• Justifiable causes: SAMR considers anti-competitive restrictions indispensable for the purpose of efficiency defense. In the case investigated by SAMR, the platform undertaking under investigation proposed that the “either-or choice” restrictions are indispensable to ensure the implementation of the agreement and protect the specific resources invested in the platform. However, SAMR determined that the resource input of the platform can be protected by other means, and exclusive dealing was not an indispensable means to protect the resource input. What can be particularly drawn from the above is that, in the analysis of justifiable causes, the enforcement authorities will still maintain its position that an anti-competitive restriction implemented shall be indispensable for the purpose of efficiency defense.

IV. SAMR issued Administrative Guidance to the Concerned Platform Undertaking

SAMR issued Administrative Guidance to the platform undertaking, requiring it to follow the guidance, make relevant rectifications and submit self-inspection report on compliance annually for the succeeding three years. This is the first time that SAMR has made such requirements under an anti-monopoly investigation. With regards to the Administrative Guidance, the following points are worth highlighting:

  • Focusing on the openness of platform and data: Under Administrative Guidance, the platform undertaking is required to “further increase access to its resources such as data, payment, and applications in its platforms; fully respect users’ choices; refrain from refusing to deal without justifiable causes; and promote trans-platform interconnection and interoperation”. This signals that the enforcement authorities’ are increasingly paying attention to more complicated anti-competitive practices, including abusing data rights, blocking trans-platform interconnection, etc.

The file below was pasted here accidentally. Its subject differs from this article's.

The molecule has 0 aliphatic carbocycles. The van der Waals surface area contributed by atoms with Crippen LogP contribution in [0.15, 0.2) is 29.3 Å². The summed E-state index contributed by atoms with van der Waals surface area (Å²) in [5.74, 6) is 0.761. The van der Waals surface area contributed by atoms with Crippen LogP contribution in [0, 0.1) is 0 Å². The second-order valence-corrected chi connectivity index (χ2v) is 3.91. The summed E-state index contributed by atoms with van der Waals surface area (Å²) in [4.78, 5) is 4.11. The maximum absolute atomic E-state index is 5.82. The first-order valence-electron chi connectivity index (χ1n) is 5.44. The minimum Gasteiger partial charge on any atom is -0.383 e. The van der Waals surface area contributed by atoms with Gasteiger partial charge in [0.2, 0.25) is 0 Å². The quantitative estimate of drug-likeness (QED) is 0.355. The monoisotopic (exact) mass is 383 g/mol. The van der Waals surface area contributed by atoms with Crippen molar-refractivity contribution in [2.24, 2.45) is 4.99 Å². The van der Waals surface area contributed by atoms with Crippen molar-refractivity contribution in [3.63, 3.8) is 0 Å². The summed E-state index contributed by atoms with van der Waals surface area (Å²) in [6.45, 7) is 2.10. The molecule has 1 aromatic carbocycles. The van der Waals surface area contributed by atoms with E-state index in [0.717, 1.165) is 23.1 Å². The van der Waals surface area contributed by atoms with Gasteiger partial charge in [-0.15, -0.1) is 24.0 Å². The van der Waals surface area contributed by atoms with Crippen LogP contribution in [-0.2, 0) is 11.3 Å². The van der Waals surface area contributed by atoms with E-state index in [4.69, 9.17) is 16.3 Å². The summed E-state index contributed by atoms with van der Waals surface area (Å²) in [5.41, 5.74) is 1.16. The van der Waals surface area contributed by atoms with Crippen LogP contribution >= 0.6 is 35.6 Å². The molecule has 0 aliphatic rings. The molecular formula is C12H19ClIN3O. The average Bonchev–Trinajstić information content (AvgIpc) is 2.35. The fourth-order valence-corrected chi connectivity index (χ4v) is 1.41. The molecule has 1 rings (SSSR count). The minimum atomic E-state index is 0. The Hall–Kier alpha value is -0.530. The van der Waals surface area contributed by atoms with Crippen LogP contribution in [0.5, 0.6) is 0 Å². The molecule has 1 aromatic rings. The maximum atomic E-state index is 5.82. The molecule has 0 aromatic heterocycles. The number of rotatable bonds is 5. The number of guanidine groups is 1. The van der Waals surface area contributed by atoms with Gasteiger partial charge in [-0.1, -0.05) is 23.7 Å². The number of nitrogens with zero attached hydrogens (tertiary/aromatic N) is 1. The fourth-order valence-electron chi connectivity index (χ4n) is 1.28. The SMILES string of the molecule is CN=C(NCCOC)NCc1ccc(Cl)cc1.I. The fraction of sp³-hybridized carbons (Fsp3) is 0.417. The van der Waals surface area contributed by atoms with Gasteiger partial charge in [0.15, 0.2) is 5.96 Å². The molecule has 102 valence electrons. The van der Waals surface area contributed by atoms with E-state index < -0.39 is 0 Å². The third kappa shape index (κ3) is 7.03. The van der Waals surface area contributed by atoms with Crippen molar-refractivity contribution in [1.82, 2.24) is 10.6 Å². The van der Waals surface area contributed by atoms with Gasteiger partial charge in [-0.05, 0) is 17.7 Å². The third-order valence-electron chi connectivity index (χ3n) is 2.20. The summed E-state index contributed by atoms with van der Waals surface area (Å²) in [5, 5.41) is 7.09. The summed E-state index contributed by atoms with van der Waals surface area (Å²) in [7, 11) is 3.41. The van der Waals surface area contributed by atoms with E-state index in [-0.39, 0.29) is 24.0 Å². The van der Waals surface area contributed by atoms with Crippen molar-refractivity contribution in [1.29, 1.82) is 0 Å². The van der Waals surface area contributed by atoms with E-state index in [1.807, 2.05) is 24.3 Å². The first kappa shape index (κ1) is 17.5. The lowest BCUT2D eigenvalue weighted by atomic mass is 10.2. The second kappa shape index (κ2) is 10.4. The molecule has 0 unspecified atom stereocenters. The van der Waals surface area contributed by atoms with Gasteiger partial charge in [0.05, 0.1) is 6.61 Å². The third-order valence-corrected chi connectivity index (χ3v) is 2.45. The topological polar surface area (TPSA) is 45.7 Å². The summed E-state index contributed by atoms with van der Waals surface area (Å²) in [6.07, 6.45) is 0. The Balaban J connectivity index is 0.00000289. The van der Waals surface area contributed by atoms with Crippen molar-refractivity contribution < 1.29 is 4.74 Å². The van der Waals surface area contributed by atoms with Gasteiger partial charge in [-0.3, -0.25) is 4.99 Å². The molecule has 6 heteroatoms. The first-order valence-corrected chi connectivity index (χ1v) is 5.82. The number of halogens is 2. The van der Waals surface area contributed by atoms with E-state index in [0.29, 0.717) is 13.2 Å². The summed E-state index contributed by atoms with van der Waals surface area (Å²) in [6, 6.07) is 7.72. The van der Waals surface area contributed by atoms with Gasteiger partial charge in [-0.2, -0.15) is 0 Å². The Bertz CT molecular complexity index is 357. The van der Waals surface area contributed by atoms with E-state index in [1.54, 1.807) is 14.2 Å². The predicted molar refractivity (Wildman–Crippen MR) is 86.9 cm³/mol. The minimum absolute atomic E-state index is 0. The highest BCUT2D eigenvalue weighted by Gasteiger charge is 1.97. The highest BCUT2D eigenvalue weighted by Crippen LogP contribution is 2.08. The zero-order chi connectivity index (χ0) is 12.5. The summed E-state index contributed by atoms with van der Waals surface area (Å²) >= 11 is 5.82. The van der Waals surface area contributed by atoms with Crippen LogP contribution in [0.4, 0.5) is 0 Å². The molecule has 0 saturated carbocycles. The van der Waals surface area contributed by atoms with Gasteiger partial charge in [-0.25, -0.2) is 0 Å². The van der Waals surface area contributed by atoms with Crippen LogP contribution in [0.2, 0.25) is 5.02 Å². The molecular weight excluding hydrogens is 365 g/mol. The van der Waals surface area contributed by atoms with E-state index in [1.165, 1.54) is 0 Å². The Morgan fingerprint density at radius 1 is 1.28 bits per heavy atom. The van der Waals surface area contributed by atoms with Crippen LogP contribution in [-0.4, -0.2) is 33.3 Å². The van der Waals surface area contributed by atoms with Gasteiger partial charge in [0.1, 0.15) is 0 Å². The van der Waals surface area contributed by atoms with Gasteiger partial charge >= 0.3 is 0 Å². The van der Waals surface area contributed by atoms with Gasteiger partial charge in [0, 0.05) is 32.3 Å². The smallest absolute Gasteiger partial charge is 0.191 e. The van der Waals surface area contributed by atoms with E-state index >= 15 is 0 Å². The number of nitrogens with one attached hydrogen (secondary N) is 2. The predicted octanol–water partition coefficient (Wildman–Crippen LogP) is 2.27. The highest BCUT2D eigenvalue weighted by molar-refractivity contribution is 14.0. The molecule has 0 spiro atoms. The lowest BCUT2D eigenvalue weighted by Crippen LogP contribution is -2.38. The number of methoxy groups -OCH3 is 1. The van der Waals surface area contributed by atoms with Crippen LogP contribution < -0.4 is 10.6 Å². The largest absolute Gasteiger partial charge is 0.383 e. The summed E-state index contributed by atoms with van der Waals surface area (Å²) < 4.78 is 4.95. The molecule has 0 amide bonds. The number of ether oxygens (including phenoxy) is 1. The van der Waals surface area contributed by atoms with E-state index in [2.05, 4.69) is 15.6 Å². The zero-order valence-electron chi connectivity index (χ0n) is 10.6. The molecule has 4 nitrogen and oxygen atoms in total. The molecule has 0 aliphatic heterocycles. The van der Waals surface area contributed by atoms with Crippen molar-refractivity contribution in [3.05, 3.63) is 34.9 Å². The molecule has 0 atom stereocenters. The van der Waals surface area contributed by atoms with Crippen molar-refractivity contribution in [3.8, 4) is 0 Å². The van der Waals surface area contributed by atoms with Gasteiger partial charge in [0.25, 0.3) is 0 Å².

• Requiring comprehensive rectifications and specific actions: The scope of rectification required under the Administrative Guidance is much broader than the “either-or choice” practices, covering the merger filing obligation, platform rules, personal data and privacy protection, anti-monopoly compliance policies, consumer interest protection, etc. At the same time, SAMR also required the platform undertaking to take specific actions, including “cooperate with in-platform undertakings on the basis of fair, reasonable, and non-discriminatory terms, and refrain from charging in-platform undertakings unfairly high price service fees, imposing unreasonable restrictions or transaction conditions on in-platform undertakings, or discriminating against in-platform undertakings”, “timely and publicly announce the platform’s punitive measures against in-platform undertakings, including lowering searching rankings, taking the products off the shelf, suspending the services, etc.”

V. Implications for Anti-Monopoly Compliance